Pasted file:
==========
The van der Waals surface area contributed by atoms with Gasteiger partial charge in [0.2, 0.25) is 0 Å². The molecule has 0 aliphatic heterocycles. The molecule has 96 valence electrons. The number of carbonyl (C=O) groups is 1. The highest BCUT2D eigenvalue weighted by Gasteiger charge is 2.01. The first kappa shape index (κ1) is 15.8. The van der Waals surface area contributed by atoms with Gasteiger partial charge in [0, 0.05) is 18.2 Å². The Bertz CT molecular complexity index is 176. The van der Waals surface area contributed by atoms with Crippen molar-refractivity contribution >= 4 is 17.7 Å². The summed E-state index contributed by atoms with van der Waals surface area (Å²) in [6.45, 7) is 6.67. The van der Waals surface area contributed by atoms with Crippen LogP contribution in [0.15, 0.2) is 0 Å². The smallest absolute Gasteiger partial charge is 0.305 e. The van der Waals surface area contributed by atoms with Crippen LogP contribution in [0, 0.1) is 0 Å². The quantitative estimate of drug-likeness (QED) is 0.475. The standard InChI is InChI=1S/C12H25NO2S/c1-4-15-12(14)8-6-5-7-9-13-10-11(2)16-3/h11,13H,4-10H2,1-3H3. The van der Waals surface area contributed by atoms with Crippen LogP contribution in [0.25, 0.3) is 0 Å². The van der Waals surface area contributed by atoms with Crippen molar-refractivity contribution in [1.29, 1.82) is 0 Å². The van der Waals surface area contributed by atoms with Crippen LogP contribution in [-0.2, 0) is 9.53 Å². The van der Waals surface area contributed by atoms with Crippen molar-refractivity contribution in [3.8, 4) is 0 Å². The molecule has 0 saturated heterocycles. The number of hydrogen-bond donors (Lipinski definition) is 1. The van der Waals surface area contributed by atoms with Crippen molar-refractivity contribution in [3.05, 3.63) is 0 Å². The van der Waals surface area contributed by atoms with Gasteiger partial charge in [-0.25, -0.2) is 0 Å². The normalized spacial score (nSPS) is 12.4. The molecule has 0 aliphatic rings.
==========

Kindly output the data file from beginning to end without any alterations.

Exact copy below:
The van der Waals surface area contributed by atoms with Gasteiger partial charge in [0.2, 0.25) is 0 Å². The molecule has 0 aliphatic heterocycles. The molecule has 96 valence electrons. The number of carbonyl (C=O) groups is 1. The highest BCUT2D eigenvalue weighted by Gasteiger charge is 2.01. The first kappa shape index (κ1) is 15.8. The van der Waals surface area contributed by atoms with Gasteiger partial charge in [0, 0.05) is 18.2 Å². The Bertz CT molecular complexity index is 176. The van der Waals surface area contributed by atoms with Crippen molar-refractivity contribution >= 4 is 17.7 Å². The summed E-state index contributed by atoms with van der Waals surface area (Å²) in [6.45, 7) is 6.67. The van der Waals surface area contributed by atoms with Crippen LogP contribution in [0.15, 0.2) is 0 Å². The smallest absolute Gasteiger partial charge is 0.305 e. The van der Waals surface area contributed by atoms with Crippen LogP contribution in [0, 0.1) is 0 Å². The quantitative estimate of drug-likeness (QED) is 0.475. The standard InChI is InChI=1S/C12H25NO2S/c1-4-15-12(14)8-6-5-7-9-13-10-11(2)16-3/h11,13H,4-10H2,1-3H3. The van der Waals surface area contributed by atoms with Crippen LogP contribution in [0.25, 0.3) is 0 Å². The van der Waals surface area contributed by atoms with Crippen molar-refractivity contribution in [1.29, 1.82) is 0 Å². The van der Waals surface area contributed by atoms with Crippen LogP contribution in [-0.2, 0) is 9.53 Å². The van der Waals surface area contributed by atoms with Crippen molar-refractivity contribution in [3.8, 4) is 0 Å². The molecule has 0 saturated heterocycles. The number of hydrogen-bond donors (Lipinski definition) is 1. The van der Waals surface area contributed by atoms with Crippen molar-refractivity contribution in [3.05, 3.63) is 0 Å². The van der Waals surface area contributed by atoms with Gasteiger partial charge in [-0.25, -0.2) is 0 Å². The normalized spacial score (nSPS) is 12.4. The molecule has 0 aliphatic rings.